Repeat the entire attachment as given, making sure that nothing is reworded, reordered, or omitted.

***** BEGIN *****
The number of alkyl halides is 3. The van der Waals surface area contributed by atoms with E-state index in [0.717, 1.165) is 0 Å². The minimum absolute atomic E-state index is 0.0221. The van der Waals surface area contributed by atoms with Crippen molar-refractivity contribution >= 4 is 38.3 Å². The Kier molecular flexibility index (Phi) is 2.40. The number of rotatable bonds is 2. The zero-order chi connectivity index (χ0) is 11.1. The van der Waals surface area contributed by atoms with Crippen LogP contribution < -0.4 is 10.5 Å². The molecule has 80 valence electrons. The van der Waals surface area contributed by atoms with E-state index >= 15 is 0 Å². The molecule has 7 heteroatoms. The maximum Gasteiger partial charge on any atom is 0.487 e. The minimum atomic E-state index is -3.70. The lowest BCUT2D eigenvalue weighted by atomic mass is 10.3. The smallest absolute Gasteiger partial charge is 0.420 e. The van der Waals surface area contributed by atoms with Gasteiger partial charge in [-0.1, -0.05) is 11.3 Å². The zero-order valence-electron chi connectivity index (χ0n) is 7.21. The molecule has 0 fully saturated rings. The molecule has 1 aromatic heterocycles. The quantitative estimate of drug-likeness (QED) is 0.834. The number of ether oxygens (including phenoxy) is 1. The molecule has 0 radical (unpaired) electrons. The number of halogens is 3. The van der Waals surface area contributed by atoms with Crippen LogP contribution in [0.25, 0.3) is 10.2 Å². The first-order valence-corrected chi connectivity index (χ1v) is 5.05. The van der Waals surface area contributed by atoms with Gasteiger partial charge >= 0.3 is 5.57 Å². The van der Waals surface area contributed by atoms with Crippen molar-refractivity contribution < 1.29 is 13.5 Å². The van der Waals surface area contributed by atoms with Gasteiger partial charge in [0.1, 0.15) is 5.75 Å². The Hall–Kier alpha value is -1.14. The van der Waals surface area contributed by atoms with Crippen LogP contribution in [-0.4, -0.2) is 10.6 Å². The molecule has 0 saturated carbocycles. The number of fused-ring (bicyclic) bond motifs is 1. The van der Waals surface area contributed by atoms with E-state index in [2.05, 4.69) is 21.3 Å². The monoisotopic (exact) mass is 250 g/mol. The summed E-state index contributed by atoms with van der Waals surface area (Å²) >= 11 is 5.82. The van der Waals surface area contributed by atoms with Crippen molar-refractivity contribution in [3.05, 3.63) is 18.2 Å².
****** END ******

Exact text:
The number of alkyl halides is 3. The van der Waals surface area contributed by atoms with E-state index in [0.717, 1.165) is 0 Å². The minimum absolute atomic E-state index is 0.0221. The van der Waals surface area contributed by atoms with Crippen molar-refractivity contribution >= 4 is 38.3 Å². The Kier molecular flexibility index (Phi) is 2.40. The number of rotatable bonds is 2. The zero-order chi connectivity index (χ0) is 11.1. The van der Waals surface area contributed by atoms with Crippen LogP contribution < -0.4 is 10.5 Å². The molecule has 80 valence electrons. The van der Waals surface area contributed by atoms with E-state index >= 15 is 0 Å². The molecule has 7 heteroatoms. The maximum Gasteiger partial charge on any atom is 0.487 e. The minimum atomic E-state index is -3.70. The lowest BCUT2D eigenvalue weighted by atomic mass is 10.3. The smallest absolute Gasteiger partial charge is 0.420 e. The van der Waals surface area contributed by atoms with Gasteiger partial charge in [-0.1, -0.05) is 11.3 Å². The zero-order valence-electron chi connectivity index (χ0n) is 7.21. The molecule has 0 fully saturated rings. The molecule has 1 aromatic heterocycles. The quantitative estimate of drug-likeness (QED) is 0.834. The number of ether oxygens (including phenoxy) is 1. The molecule has 0 radical (unpaired) electrons. The number of halogens is 3. The van der Waals surface area contributed by atoms with Crippen LogP contribution in [0.25, 0.3) is 10.2 Å². The first-order valence-corrected chi connectivity index (χ1v) is 5.05. The van der Waals surface area contributed by atoms with Gasteiger partial charge >= 0.3 is 5.57 Å². The van der Waals surface area contributed by atoms with Crippen molar-refractivity contribution < 1.29 is 13.5 Å². The van der Waals surface area contributed by atoms with Gasteiger partial charge in [0.1, 0.15) is 5.75 Å². The Hall–Kier alpha value is -1.14. The van der Waals surface area contributed by atoms with Crippen LogP contribution in [-0.4, -0.2) is 10.6 Å². The molecule has 0 saturated carbocycles. The number of fused-ring (bicyclic) bond motifs is 1. The van der Waals surface area contributed by atoms with E-state index in [2.05, 4.69) is 21.3 Å². The monoisotopic (exact) mass is 250 g/mol. The summed E-state index contributed by atoms with van der Waals surface area (Å²) >= 11 is 5.82. The van der Waals surface area contributed by atoms with Crippen molar-refractivity contribution in [3.05, 3.63) is 18.2 Å².